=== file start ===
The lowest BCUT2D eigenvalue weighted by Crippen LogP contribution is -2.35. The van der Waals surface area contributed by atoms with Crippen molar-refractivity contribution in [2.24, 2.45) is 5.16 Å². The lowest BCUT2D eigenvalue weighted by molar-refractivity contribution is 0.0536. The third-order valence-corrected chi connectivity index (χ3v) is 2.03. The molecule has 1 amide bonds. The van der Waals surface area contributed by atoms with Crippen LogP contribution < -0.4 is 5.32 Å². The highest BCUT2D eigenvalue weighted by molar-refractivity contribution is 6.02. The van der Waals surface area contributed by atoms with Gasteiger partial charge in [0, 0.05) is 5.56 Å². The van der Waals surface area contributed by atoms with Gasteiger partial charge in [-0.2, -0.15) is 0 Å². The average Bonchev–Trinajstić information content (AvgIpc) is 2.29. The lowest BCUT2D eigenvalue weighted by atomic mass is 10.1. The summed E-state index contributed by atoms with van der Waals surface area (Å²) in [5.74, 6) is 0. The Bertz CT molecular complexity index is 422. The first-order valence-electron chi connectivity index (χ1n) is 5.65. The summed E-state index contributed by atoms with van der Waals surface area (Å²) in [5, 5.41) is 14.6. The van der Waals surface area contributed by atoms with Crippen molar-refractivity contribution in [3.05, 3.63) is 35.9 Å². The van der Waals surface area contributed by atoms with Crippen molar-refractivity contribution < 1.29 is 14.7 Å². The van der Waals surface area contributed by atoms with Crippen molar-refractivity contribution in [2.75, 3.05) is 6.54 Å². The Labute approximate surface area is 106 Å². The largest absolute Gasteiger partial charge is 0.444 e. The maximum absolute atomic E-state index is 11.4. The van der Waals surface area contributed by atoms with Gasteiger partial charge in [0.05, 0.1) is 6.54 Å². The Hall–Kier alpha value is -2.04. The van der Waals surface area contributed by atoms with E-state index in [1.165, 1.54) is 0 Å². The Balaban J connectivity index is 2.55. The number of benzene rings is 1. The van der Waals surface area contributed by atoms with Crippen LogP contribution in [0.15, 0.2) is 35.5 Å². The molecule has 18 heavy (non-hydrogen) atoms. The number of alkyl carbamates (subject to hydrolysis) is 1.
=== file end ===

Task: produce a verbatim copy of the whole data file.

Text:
The lowest BCUT2D eigenvalue weighted by Crippen LogP contribution is -2.35. The van der Waals surface area contributed by atoms with Crippen molar-refractivity contribution in [2.24, 2.45) is 5.16 Å². The lowest BCUT2D eigenvalue weighted by molar-refractivity contribution is 0.0536. The third-order valence-corrected chi connectivity index (χ3v) is 2.03. The molecule has 1 amide bonds. The van der Waals surface area contributed by atoms with Crippen LogP contribution < -0.4 is 5.32 Å². The highest BCUT2D eigenvalue weighted by molar-refractivity contribution is 6.02. The van der Waals surface area contributed by atoms with Gasteiger partial charge in [0, 0.05) is 5.56 Å². The van der Waals surface area contributed by atoms with Gasteiger partial charge in [-0.2, -0.15) is 0 Å². The average Bonchev–Trinajstić information content (AvgIpc) is 2.29. The lowest BCUT2D eigenvalue weighted by atomic mass is 10.1. The summed E-state index contributed by atoms with van der Waals surface area (Å²) in [5.74, 6) is 0. The Bertz CT molecular complexity index is 422. The first-order valence-electron chi connectivity index (χ1n) is 5.65. The summed E-state index contributed by atoms with van der Waals surface area (Å²) in [5, 5.41) is 14.6. The van der Waals surface area contributed by atoms with Crippen molar-refractivity contribution in [3.05, 3.63) is 35.9 Å². The van der Waals surface area contributed by atoms with Crippen molar-refractivity contribution < 1.29 is 14.7 Å². The van der Waals surface area contributed by atoms with Crippen molar-refractivity contribution in [2.75, 3.05) is 6.54 Å². The Labute approximate surface area is 106 Å². The largest absolute Gasteiger partial charge is 0.444 e. The maximum absolute atomic E-state index is 11.4. The van der Waals surface area contributed by atoms with Gasteiger partial charge in [0.05, 0.1) is 6.54 Å². The Hall–Kier alpha value is -2.04. The van der Waals surface area contributed by atoms with E-state index in [1.165, 1.54) is 0 Å². The Balaban J connectivity index is 2.55. The number of benzene rings is 1. The van der Waals surface area contributed by atoms with Crippen LogP contribution in [0.15, 0.2) is 35.5 Å². The molecule has 18 heavy (non-hydrogen) atoms. The number of alkyl carbamates (subject to hydrolysis) is 1.